Study selection

Two independent investigators (Noa Mor and Nir Treves) screened publications with Rayyan QCRI, a web and mobile app for systematic reviews34. The publications were screened based on their relevance to the selection criteria. The selection criteria included studies that evaluated the efficacy and safety outcomes of MCs treatment compared to placebo or other pharmacotherapy for any medical purpose among the pediatric population (≤ 18 years old). The screening was focused on studies that examined the efficacy and safety outcomes of active ingredients in cannabis, such as THC, CBD, and additional cannabinoids such as Nabilone. Due to scarce data and since the reported outcomes were expected to vary, no specific efficacy or safety outcomes were defined before data collection to facilitate a comprehensive evaluation of the available studies in this area. All potentially eligible studies were considered regardless of study design.

At initial screening, the studies were assessed independently for potential inclusion by title by the two investigators. A reason for exclusion for every individual study was documented. Disagreements were resolved by discussion. Following an initial screening, the included studies were reviewed once for evaluation based on the abstract, with disagreements resolved by discussion.

Following the abstract screening, the full text of eligible publications was examined, and a final decision for inclusion was made. At this point, studies with no comparison group or when exposure was not MCs were excluded from the meta-analysis. For eligible publications with missing data, the corresponding author was contacted to access additional data. If these attempts failed, the information as available was utilized to include the data when applicable. In addition, citations in the selected articles were reviewed independently by the two investigators (Noa Mor and Nir Treves) for identifying additional eligible articles.

Data extraction

Comprehensive data extraction from each article was conducted by the two investigators independently according to an extraction form created and agreed upon in advance (variables specified in Supplementary Method). Study quality was assessed for the risk of bias using the tool Risk of Bias in Non-Randomized Studies of Interventions for observational studies (Robin-I)35 and Revised Cochrane risk-of-bias tool for randomized trials (RoB-2)36. This assessment was also conducted separately, and differences were resolved by discussion.

Since only a limited number of studies, each assessing several outcomes was expected, the precise outcomes were defined during data extraction process, for avoiding any important trends and implications. Adverse events with common pharmacological mechanisms or standard system organ class were grouped in the same analysis. The following outcomes were examined:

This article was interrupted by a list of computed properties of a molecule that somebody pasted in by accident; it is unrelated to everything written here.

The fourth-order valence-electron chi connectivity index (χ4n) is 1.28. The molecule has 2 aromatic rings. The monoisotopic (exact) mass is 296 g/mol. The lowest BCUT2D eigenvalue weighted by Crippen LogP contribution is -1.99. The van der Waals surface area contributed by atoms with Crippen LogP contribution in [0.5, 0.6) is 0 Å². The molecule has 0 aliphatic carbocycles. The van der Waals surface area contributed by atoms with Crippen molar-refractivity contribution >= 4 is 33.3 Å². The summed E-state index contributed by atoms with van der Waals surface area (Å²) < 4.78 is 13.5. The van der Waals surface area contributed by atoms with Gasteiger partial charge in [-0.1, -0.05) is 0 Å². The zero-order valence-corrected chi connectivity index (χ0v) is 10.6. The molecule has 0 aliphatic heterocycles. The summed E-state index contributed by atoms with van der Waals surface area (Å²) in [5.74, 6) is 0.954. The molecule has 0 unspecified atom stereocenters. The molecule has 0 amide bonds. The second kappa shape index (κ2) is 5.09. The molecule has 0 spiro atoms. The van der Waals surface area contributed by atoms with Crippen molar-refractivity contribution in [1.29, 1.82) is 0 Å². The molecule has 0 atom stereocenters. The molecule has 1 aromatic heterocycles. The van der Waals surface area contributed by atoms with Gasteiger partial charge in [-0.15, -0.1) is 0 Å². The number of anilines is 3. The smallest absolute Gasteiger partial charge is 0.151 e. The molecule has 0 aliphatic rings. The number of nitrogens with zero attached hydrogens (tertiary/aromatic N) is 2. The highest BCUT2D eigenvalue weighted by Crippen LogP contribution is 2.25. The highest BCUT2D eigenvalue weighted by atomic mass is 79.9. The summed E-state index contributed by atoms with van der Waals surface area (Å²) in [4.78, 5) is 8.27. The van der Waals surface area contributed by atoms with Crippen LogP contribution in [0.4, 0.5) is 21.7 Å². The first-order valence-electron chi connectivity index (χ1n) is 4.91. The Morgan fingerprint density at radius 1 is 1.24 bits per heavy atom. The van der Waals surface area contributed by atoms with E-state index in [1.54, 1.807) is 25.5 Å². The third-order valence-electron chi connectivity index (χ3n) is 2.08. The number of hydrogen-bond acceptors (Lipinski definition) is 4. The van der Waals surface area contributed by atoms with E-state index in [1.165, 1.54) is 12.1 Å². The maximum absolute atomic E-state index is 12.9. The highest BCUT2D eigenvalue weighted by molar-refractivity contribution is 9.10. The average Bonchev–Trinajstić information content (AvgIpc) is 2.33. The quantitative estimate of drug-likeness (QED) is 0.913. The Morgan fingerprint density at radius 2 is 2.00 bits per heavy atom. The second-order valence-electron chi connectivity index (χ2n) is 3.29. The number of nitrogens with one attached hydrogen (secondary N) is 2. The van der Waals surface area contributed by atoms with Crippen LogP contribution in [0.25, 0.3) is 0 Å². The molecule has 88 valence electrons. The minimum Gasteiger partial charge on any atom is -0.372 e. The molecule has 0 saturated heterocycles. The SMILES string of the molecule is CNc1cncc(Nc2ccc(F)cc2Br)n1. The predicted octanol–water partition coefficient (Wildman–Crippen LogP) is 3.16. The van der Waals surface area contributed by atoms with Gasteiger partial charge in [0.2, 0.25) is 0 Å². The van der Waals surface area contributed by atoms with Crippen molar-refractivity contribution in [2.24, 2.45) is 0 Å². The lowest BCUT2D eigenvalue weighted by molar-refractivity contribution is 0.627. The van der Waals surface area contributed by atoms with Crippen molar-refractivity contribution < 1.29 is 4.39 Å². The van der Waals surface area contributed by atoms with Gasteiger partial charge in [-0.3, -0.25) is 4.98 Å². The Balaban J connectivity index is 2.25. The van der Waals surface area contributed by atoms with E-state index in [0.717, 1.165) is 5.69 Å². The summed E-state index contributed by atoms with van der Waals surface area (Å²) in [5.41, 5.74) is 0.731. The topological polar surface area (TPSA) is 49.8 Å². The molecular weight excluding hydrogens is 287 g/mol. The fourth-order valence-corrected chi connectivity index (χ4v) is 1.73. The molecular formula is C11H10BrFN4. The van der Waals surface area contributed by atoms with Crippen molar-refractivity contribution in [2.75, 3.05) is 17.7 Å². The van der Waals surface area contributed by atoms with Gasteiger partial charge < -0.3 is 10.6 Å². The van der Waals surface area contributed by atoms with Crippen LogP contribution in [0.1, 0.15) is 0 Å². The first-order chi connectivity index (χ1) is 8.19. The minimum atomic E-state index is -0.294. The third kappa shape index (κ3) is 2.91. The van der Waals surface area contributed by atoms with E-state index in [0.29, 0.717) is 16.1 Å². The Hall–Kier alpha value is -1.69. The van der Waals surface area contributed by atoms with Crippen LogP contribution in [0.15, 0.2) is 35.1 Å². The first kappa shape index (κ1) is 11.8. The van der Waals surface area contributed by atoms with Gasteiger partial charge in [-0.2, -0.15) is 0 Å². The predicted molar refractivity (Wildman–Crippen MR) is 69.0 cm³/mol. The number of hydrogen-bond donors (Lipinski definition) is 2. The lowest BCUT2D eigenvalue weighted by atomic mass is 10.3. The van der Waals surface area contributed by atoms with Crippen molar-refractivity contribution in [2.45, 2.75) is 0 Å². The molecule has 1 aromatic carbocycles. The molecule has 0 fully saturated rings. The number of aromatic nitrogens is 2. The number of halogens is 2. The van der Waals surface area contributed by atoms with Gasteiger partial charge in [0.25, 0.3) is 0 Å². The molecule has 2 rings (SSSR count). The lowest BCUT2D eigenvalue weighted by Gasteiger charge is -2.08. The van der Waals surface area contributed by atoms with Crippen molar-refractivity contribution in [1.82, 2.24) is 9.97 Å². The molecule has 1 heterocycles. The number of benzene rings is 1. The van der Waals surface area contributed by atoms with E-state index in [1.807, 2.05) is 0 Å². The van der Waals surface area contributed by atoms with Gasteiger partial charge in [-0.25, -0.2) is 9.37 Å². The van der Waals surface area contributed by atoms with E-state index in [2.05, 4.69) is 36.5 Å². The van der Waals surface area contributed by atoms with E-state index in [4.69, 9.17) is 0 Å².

• The outcomes of 50% reduction in seizure rate from baseline; Caregiver Global Impression of Change (CGIC), a subjective assessment of the caregiver’s view of the patient's global functioning, measured in an ordinal scale37; and reported seizures events were measured as epilepsy efficacy outcomes in CBD treatment vs. placebo.

  • The mean difference of vomits and retching events in nabilone (synthetic THC) vs. control was evaluated as an efficacy outcome in CINV.

  • Number of patients who suffered from serious adverse events (SAEs), as described in the studies’ articles, clinicaltrials.gov (supplementary Method) or listed in the critical medical events list of the European Medical Agency38.

  • Decreased appetite was defined as a binary outcome.

  • Signs and symptoms of gastrointestinal hyperactivity were grouped, including events of diarrhea, upset stomach, nausea, retching and vomit. Due to the nature of reports in the included studies, more than one event can occur in one participant.

  • Adverse mental events. Since various adverse mental events can be interpreted differently by the patients, caregivers and the researchers, a united outcome of adverse mental events was measured. Due to the nature of reports in the included studies, more than one event can occur in one participant. This outcome included the following events: fatigue, somnolence, unresponsive to stimuli, vagueness, lightheadedness, excitability, irritability, hysteria crying, aggression, abnormal behavior, psychomotor hyperactivity, hallucinations, elevation of mood, mood changes, euphoria. The full list of adverse mental event is detailed in the supplementary Methods.

  • The outcome of infections included the infective events from pathogenic agents reported in the studies (supplementary Method).

  • Pyrexia, as reported in the included studies.

Statistical analysis

The possible impact of variations in study design and different formulations was addressed by measuring heterogeneity and utilizing random-effects models. I2 was calculated as the degree of heterogeneity observed in the analysis. The p-value < 0.1 was considered statistically significant. When heterogeneity was observed, a further investigation was performed in subgroup analyses, divided by products composite: CBD products, CBD and THC mixed products, and THC\THC-like products. As meta-regression was not applicable due to small number of studies and available dosages a network meta-analysis (NMA) was conducted to estimate the dosage impact on the measured results in a head-to-head method and heterogeneity.

Pooled data analysis was performed with R programming language with R-studio platform, using “meta”, “netmeta”, “metamedian”, “metafor”39,40,41,42. The pooled risk-ratios was calculated and 95% confidence of intervals (CI) to summarize the results for the dichotomous outcomes assessed for children treated with MCs versus children who were treated with placebo or control treatment. Sidik-Jonkman method was used, which provides conservative results and wider confidence intervals (Supplementary Method). Trial sequential analysis (TSA) was utilized to quantify the required sample size to determine the effect of outcomes while adjusting the threshold for statistical significance, with the Sidik-Jonkman model and O’brein Fleming boundaries function, using the trial sequential analysis program v.0.9-beta (http://www.ctu.dk/tsa/downloads.aspx)43. Two-sided trial sequential analysis was conducted to maintain a risk of 5% for type I error and a power of 80%, using the retrieved data from included studies and to estimate the required information size (IS). The information size is the total number of subjects and events that are necessary to detect or reject an assumed intervention effect in a meta-analysis44.